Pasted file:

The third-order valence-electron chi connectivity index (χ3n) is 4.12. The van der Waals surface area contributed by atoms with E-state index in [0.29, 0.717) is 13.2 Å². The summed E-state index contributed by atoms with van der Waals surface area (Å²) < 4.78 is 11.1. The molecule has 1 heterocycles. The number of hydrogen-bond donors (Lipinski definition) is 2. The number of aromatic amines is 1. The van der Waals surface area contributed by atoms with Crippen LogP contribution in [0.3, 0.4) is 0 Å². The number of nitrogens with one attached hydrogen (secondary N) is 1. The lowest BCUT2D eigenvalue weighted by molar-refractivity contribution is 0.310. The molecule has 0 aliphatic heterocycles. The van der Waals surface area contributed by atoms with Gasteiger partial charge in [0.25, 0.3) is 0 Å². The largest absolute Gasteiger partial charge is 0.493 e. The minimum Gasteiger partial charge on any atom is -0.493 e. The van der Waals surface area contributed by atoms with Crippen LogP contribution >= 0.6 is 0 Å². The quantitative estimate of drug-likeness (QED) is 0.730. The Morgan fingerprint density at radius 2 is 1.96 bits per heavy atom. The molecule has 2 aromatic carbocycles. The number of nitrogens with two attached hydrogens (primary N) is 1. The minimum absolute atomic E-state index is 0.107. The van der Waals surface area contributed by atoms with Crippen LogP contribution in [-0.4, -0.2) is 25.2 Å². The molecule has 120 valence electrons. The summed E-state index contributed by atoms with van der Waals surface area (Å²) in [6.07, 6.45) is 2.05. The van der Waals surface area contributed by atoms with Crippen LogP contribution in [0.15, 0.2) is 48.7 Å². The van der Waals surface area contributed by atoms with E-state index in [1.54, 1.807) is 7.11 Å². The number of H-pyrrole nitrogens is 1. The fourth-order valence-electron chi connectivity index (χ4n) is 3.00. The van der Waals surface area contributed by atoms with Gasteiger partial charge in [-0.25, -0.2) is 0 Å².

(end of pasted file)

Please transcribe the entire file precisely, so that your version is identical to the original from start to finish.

The third-order valence-electron chi connectivity index (χ3n) is 4.12. The van der Waals surface area contributed by atoms with E-state index in [0.29, 0.717) is 13.2 Å². The summed E-state index contributed by atoms with van der Waals surface area (Å²) < 4.78 is 11.1. The molecule has 1 heterocycles. The number of hydrogen-bond donors (Lipinski definition) is 2. The number of aromatic amines is 1. The van der Waals surface area contributed by atoms with Crippen LogP contribution in [0.3, 0.4) is 0 Å². The number of nitrogens with one attached hydrogen (secondary N) is 1. The lowest BCUT2D eigenvalue weighted by molar-refractivity contribution is 0.310. The molecule has 0 aliphatic heterocycles. The van der Waals surface area contributed by atoms with Gasteiger partial charge in [0.25, 0.3) is 0 Å². The largest absolute Gasteiger partial charge is 0.493 e. The minimum Gasteiger partial charge on any atom is -0.493 e. The van der Waals surface area contributed by atoms with Crippen LogP contribution >= 0.6 is 0 Å². The quantitative estimate of drug-likeness (QED) is 0.730. The Morgan fingerprint density at radius 2 is 1.96 bits per heavy atom. The molecule has 2 aromatic carbocycles. The number of nitrogens with two attached hydrogens (primary N) is 1. The minimum absolute atomic E-state index is 0.107. The van der Waals surface area contributed by atoms with Crippen LogP contribution in [-0.4, -0.2) is 25.2 Å². The molecule has 120 valence electrons. The summed E-state index contributed by atoms with van der Waals surface area (Å²) in [6.07, 6.45) is 2.05. The van der Waals surface area contributed by atoms with Crippen LogP contribution in [0.15, 0.2) is 48.7 Å². The van der Waals surface area contributed by atoms with E-state index in [1.54, 1.807) is 7.11 Å². The number of H-pyrrole nitrogens is 1. The fourth-order valence-electron chi connectivity index (χ4n) is 3.00. The van der Waals surface area contributed by atoms with Gasteiger partial charge in [-0.25, -0.2) is 0 Å².